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Re: A few surprising facts from an accessibility presentation

From: Charles McCathieNevile <charles@sidar.org>
Date: Sat, 29 May 2004 19:25:47 -0500 (CDT)
Message-ID: <52100.144.139.35.82.1085876747.squirrel@www.sidar.org>
To: "Joe Clark" <joeclark@joeclark.org>
Cc: "WAI-IG" <w3c-wai-ig@w3.org>

I'm not sure why you find any of these results surprising.

I would be content if content analysis were easy enough for a computer to
get pronunciation right. But in the general case it isn't - you can either
wait for the pipe-dream of automatic natural language processing, or use
language in such a way that you avoid the problems which can arise.

As a mechanism for bridging the gap, one could annotate content (content
about the idea?) to clarify ambiguities. These can be pronunciation,
meaning, or even tortured syntax that is hard to understand (I am sure you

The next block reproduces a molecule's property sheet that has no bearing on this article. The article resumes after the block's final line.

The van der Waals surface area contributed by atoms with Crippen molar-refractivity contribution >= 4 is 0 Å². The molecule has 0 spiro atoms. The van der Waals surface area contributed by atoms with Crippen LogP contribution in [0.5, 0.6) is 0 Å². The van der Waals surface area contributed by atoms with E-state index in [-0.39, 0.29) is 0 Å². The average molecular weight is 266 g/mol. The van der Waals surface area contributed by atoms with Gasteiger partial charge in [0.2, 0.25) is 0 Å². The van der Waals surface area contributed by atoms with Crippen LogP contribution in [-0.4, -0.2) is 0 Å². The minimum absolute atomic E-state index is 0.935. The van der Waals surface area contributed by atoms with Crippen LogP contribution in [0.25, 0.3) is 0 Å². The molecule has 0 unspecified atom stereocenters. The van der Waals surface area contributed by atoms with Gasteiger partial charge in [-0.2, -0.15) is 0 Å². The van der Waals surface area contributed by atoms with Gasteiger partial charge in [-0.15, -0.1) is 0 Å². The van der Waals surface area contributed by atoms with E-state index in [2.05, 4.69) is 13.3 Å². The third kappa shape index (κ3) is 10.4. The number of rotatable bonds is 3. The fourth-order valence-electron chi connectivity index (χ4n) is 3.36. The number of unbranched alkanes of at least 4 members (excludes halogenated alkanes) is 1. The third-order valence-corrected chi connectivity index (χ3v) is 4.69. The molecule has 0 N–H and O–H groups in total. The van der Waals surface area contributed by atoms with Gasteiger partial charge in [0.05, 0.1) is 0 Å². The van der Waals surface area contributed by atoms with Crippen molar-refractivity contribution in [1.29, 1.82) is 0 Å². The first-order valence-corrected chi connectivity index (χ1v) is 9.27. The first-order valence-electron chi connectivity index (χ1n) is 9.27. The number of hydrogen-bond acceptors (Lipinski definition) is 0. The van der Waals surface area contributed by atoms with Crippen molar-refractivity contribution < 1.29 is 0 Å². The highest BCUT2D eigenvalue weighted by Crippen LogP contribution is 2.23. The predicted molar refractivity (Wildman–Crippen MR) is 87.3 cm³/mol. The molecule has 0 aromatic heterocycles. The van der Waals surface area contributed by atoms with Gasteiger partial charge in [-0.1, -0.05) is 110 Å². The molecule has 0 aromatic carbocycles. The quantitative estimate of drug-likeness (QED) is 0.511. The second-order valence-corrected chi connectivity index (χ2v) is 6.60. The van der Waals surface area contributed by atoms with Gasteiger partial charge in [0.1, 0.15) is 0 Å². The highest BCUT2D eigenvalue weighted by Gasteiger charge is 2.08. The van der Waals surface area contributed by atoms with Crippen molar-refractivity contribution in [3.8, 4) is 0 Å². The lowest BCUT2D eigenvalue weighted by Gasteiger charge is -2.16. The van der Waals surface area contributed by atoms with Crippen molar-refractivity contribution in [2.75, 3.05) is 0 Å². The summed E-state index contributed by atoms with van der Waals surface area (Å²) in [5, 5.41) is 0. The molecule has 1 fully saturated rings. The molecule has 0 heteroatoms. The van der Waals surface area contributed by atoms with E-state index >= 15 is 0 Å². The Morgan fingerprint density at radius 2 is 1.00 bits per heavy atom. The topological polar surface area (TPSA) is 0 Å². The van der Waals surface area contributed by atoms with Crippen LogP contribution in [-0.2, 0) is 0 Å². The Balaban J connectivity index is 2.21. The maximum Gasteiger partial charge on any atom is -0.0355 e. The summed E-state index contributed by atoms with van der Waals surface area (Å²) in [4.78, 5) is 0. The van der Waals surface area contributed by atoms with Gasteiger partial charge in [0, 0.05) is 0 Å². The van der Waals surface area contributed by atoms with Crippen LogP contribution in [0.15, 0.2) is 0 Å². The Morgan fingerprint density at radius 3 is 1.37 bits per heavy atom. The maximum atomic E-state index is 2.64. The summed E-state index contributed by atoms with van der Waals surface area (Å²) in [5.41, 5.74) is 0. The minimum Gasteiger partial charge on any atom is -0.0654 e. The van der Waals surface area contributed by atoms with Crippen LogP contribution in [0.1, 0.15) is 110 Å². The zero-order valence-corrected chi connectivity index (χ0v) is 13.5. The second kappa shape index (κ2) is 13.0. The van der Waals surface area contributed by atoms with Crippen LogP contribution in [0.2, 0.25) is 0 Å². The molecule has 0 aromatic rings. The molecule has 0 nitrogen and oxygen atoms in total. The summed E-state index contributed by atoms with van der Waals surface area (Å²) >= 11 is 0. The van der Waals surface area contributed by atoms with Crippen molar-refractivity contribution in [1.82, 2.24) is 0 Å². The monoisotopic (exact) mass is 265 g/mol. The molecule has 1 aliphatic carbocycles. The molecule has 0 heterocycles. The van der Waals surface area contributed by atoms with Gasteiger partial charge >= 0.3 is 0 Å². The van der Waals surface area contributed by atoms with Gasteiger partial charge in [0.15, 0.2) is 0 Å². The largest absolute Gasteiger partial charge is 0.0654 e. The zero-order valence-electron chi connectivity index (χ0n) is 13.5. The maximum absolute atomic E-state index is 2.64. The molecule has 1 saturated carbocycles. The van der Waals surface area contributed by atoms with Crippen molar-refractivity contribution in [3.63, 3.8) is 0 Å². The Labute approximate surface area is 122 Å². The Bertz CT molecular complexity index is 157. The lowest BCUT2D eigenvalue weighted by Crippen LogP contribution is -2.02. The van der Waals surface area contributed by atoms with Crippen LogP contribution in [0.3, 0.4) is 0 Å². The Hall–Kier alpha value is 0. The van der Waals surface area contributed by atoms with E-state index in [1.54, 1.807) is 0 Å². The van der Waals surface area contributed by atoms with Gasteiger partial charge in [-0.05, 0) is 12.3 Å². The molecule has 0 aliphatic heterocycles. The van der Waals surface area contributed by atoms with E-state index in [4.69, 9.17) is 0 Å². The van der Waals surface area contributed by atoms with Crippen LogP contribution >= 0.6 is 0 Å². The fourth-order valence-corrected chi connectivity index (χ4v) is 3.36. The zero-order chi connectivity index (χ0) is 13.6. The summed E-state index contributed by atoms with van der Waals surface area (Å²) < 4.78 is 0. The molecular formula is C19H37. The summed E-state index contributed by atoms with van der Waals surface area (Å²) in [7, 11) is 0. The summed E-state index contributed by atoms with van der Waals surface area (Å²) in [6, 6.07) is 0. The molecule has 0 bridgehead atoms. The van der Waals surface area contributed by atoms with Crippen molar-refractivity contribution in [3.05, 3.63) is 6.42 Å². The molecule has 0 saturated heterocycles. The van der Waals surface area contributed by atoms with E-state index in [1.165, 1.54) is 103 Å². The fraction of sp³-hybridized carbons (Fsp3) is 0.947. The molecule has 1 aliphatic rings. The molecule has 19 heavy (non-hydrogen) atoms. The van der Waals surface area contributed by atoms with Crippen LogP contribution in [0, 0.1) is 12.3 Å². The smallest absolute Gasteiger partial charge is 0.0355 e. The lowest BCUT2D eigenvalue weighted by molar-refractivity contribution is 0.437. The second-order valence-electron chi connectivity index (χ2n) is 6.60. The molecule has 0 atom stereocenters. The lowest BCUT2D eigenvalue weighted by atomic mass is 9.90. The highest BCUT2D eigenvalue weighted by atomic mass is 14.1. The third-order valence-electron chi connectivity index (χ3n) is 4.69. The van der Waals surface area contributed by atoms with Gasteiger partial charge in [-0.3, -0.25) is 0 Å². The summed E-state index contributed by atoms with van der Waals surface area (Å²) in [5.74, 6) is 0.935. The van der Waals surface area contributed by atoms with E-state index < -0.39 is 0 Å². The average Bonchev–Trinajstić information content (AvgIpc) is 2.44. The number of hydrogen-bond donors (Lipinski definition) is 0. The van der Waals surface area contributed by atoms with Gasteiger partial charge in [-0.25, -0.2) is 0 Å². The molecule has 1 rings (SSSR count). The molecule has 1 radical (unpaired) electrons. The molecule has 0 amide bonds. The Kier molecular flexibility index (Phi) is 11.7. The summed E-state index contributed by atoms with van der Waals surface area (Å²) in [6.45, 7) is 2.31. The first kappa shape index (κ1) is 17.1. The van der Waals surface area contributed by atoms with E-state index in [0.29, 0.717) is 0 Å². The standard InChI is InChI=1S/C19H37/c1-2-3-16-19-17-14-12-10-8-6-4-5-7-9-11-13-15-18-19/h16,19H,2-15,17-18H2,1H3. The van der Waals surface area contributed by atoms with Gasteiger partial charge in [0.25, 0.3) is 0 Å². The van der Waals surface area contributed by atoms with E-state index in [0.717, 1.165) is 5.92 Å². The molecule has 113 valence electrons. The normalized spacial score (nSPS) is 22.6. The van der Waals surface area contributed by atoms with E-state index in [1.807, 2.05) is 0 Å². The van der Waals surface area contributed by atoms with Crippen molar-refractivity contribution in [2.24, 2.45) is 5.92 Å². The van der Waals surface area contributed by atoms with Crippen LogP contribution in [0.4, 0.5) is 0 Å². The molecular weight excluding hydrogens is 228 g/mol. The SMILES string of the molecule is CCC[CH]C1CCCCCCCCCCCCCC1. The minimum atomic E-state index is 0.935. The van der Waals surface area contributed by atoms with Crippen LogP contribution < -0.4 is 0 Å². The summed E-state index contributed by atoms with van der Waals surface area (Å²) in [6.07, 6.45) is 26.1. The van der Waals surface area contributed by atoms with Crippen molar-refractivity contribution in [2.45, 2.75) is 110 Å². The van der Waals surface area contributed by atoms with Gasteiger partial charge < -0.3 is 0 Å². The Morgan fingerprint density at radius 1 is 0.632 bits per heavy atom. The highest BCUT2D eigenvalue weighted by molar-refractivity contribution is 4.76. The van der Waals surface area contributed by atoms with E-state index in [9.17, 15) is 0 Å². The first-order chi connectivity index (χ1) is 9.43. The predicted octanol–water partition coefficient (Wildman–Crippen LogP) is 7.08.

can find examples in WCAG and in the real world :-).

"There are two ways to pronounce 'entrance'". (actually there are more,
but most people who know the two meanings will distinguish them clearly.
Screen readers don't have so much hope...)

Cheers

Chaals

-- 
Charles McCathieNevile           charles@sidar.org
                 http://www.sidar.org

<quote who="Joe Clark">
>
> <http://mailman.u.washington.edu/pipermail/accessibleweb/2004/000105.html>
>
> Looks like Jaws (et al.) need to really clean up their pronunciation
> dictionaries.
Received on Saturday, 29 May 2004 20:26:25 UTC

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